You may be thinking: but a cliffhanger quite easily fulfills Caroline Qualification Number Three. No, it doesn't. Because cliffhangers don't set up themes or story arcs for next season. They set up about six seconds of resolution for next season. Friends's season four began with the "revelation" that Ross had actually walked in on Bonnie and Rachel hanging out together. One quick laugh and the cliffhanger was resolved—stupidly. Think about Alias’s last two “cliffhangers.” We were so worried for nine months (they did that whole January start date for season four) that SpyDaddy was going to be evil, that Project Christmas was, like, this incredibly elaborate thing that Sydney Bristow had been involved in… It was intense. I mean, the project was coded SAB-47, so it clearly should have involved Sydney Anne Bristow and Rambaldi. And then it was like this huge cop-out that took three seconds to explain—SpyDaddy killed SpyMommy. Over and out.
Don’t get me started on how stupidly long I worried that Michael Vaughn was going to be evil. Seriously.
Now, the focus is on realism and quality—and rightly so.
I meant to post this blog before the Grey's finale, but my Chaos time has been usurped by podcasting, and my TV focus time has--as usual--been usurped by Lost. There wasn’t really a cliffhanger for Grey’s this year, and it just wasn’t necessary. Those Caroline Qualifications were all met (quite beautifully, actually), and the finale exemplified realism and quality. It was by far one of the best episodes I’ve seen all year, and I wasn’t rolling my eyes at it too hard. (The most unrealistic element was how did Meredith Grey manage to put those candles in such straight lines?)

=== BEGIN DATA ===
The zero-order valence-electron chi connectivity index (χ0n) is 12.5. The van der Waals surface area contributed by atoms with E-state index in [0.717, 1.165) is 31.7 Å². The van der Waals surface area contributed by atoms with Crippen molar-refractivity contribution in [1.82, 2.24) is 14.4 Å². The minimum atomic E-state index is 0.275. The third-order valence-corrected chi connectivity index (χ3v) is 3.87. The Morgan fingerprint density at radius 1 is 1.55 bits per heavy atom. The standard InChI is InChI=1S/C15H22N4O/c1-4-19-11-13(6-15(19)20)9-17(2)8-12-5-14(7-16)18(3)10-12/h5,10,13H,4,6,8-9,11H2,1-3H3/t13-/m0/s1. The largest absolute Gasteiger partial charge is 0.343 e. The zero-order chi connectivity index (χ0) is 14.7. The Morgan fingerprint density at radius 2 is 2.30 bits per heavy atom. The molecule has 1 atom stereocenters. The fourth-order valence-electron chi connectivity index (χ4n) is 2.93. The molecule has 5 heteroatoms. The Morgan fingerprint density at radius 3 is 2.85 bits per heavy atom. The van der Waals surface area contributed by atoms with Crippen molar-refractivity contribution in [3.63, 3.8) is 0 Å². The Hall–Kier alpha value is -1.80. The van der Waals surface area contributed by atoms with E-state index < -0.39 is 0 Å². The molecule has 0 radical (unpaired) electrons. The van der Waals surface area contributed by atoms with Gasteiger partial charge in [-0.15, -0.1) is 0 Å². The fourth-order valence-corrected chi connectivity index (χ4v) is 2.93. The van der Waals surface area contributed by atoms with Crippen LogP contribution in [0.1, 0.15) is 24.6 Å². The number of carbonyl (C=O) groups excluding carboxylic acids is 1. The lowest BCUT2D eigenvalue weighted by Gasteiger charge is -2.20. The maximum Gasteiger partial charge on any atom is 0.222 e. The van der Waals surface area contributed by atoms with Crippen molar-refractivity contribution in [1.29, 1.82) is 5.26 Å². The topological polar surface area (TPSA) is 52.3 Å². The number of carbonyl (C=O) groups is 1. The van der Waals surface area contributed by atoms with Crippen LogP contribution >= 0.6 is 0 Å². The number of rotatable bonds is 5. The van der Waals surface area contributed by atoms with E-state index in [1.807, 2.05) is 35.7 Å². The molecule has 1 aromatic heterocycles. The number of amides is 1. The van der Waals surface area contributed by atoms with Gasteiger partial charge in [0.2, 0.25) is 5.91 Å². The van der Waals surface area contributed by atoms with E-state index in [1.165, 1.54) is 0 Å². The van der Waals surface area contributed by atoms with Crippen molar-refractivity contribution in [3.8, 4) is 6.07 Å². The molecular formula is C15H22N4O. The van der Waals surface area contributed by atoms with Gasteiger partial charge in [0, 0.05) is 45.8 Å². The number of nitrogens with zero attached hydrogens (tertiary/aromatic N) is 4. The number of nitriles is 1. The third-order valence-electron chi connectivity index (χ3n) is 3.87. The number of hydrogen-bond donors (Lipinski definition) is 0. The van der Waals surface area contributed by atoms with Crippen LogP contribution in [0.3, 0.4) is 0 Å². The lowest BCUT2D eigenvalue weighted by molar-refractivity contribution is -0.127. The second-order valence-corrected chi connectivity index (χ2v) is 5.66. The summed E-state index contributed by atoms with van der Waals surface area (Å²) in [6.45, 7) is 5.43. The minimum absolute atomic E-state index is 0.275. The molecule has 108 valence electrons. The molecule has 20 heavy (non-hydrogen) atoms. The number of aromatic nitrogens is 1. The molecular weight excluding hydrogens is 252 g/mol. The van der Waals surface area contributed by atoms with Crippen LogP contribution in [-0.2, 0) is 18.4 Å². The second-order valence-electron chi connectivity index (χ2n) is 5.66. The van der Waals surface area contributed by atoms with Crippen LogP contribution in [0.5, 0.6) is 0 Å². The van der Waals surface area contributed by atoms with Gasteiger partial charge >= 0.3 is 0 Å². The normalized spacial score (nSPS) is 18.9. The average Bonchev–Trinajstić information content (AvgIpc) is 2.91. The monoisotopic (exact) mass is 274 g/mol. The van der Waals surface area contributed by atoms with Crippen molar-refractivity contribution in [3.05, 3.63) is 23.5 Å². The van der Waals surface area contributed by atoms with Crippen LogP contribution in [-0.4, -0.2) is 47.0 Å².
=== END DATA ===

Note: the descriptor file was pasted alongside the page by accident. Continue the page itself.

The thing was—and we discussed this on the podcast—there easily could have been a cliffhanger. Derek could have gotten in a car crash on the way back to Meredith, and the finale could have ended with Mere sitting there in the grass with a look of hopeful trust while the audience knows Derek ain’t gonna make it back to her in the near future.
That did not happen, and for that I say thank you, Shonda Rhimes.
30 Rock actually had multiple cliffhangers this season, but they were silly. They were for quick laughs in the moment, not to keep us hanging on for the summer. They’re not expecting us to be waiting all summer to find out if the Gay Bomb is actually going to make Jack Donaghy and Dick Cheney hot for each other. I’m not stressed about the possibility of Kenneth getting killed in Beijing. Using those outlandish “cliffhangers” was just another way for 30 Rock to masterfully poke fun at its own genre.
Now, today is Thursday, May 29, 2008, and I have a feeling that at least one show I watch is going to give me a cliffhanger. Lost promises to blow everything out of the water, and it seems like it actually has the possibility to. For three seasons, we faithfully watched a show that, despite its insanity, stayed pretty true to a format: on-island “real-time” events peppered with flashbacks providing relevant backstory for the castaways. The flashforwards threw us for a loop at first, perhaps, but it’s still the same concept. Now that the Oceanic 6 are apparently getting rescued, how will this format continue? Will “real-time” become off-island, with flashbacks to previously unseen events of the island? Will we see flashforwards to them being BACK on the island? Will episodes alternate between O6 stories and left-behinder stories? Or will something so radically affect Lost storytelling that the whole flashback/flashforward convention will have to be disposed of? Will time stop mattering? Will we start seeing flash-sideways, as Losties travel through time?
I have no freaking idea, and it’s probably not even a good idea to talk about it, since I’ll know before I go to sleep tonight whether or not I’ll even be tuning in to Lost next season.
Let’s just hope it meets the rest of the requirements. (And those other Lost-specific Caroline Requirements…like little girl baby Shephards.)